The King of Junk Bond ETFs

Dozens of exchange traded funds offer investors exposure to high-yield corporate bonds. The largest remains the iShares iBoxx $ High Yield Corporate Bond ETF (NYSEArca: HYG).

Speculative-grade debt and junk bond-related exchange traded funds are attracting greater attention among yield seekers, but some institutions are warning investors to not go overboard with this risky asset.

Amid expectations that the Federal Reserve will continue raising interest rates this year, some fixed income investors are growing skittish with high-yield corporate debt and the related ETFs. Corporate debt is reaching its highest level since before the financial crisis, which has caused Moody’s to warn that substantial trouble is ahead for junk bonds when the next downturn arrives.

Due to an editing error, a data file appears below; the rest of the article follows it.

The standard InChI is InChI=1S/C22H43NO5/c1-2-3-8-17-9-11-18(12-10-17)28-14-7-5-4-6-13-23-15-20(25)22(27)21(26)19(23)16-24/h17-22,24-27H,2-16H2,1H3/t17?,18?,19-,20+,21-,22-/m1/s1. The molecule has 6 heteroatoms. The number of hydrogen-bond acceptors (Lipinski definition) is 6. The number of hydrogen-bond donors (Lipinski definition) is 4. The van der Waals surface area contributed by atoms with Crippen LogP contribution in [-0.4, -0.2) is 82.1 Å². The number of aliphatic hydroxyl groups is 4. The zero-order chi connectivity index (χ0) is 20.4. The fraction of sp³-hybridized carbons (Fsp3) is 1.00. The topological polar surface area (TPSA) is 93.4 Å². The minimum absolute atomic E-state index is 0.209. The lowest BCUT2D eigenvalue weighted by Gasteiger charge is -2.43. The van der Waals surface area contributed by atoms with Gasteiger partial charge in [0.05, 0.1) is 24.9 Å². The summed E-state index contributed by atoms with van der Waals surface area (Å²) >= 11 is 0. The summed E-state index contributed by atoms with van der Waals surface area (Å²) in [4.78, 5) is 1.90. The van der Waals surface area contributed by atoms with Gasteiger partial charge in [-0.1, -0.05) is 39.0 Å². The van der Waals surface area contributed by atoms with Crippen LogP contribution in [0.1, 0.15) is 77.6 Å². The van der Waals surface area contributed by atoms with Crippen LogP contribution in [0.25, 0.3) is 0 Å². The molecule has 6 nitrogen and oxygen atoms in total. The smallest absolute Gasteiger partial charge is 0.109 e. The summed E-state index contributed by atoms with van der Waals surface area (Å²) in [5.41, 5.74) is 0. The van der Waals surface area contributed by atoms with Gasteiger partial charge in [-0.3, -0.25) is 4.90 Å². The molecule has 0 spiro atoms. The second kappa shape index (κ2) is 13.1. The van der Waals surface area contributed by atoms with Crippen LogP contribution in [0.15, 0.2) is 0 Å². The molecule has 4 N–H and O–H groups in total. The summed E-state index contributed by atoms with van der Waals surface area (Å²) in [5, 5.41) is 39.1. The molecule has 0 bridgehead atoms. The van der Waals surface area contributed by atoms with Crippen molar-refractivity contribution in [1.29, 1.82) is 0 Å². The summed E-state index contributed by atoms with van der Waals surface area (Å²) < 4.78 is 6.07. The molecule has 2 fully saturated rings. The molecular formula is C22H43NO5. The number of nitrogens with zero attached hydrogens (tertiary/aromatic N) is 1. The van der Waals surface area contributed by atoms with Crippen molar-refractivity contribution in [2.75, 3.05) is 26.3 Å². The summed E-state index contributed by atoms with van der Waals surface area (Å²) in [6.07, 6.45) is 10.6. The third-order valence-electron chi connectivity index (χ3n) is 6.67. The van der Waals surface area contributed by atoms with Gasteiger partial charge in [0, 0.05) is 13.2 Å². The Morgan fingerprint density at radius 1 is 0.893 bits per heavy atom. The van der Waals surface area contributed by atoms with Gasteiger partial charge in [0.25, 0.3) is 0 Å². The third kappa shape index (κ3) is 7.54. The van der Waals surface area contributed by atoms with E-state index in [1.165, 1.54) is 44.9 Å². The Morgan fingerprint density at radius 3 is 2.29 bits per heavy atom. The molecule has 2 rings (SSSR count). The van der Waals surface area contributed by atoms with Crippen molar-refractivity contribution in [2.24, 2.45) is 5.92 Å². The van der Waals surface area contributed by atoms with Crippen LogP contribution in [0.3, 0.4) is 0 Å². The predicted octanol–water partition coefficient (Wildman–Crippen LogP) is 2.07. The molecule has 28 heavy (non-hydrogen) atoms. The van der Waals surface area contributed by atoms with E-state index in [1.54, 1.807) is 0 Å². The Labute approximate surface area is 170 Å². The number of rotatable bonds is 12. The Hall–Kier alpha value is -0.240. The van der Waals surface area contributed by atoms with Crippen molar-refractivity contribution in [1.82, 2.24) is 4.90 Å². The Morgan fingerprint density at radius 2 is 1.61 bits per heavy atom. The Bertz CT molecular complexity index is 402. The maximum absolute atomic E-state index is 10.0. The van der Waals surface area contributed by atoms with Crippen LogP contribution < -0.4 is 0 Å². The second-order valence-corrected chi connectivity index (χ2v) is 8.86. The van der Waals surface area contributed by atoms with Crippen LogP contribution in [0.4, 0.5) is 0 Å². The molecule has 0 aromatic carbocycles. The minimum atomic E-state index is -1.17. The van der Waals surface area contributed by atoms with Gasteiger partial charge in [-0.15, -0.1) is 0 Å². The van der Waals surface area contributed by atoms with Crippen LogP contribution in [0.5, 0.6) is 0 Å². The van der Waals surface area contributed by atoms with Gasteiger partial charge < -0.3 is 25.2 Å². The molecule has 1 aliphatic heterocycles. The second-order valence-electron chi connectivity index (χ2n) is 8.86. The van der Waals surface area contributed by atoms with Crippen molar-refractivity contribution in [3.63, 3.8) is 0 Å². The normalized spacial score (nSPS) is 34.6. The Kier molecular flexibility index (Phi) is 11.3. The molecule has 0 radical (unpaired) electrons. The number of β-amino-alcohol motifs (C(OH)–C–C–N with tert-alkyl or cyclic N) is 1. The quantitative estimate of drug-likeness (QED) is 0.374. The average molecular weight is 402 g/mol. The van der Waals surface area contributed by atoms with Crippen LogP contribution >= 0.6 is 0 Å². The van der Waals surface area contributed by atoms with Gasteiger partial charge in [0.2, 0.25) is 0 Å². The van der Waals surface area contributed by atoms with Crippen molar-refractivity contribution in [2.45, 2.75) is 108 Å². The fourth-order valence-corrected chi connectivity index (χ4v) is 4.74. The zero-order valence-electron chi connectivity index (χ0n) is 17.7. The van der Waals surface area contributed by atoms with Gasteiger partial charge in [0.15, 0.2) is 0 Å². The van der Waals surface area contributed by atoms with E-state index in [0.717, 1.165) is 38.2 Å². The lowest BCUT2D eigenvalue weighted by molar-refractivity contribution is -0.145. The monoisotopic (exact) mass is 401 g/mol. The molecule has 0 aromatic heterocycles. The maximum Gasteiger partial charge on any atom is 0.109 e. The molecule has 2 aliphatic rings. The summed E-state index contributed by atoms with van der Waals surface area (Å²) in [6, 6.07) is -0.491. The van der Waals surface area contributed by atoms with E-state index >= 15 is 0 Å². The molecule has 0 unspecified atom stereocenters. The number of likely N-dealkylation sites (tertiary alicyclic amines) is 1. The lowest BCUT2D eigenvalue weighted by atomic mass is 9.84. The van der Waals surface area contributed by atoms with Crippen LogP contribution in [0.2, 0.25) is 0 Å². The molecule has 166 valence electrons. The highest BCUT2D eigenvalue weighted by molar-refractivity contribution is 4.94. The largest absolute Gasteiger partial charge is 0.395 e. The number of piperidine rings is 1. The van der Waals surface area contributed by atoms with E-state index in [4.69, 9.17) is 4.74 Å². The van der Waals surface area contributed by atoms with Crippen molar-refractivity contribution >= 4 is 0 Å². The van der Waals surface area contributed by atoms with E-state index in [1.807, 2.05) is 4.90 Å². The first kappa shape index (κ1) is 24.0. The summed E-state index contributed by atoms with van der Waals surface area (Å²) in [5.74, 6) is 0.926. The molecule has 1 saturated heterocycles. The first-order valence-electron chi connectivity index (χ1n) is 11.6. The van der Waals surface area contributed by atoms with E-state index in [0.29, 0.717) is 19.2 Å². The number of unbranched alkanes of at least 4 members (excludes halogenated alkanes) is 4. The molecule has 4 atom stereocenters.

HYG, which turned 11 years old earlier this year, tracks the Markit iBoxx USD Liquid High Yield Index and holds nearly 1,000 high-yield corporate bonds.

The Details Behind ‘HYG’

HYG’s underlying index, the Markit iBoxx USD Liquid High Yield Index, also requires holdings to have at least $400 million in par value, and the debt issuer must have at least $1 billion in total debt outstanding. Due to their similar focus on liquidity, the two high-yield bond ETFs have similar portfolios.

HYG has an effective duration of 3.75 years. Duration measures a bond’s sensitivity to changes in interest rates. The Federal Reserve has boosted interest rates twice this year and some bond market observers believe two more rate hikes are in the offing before the end of 2018. Still, HYG has traded modestly higher on a year-to-date basis.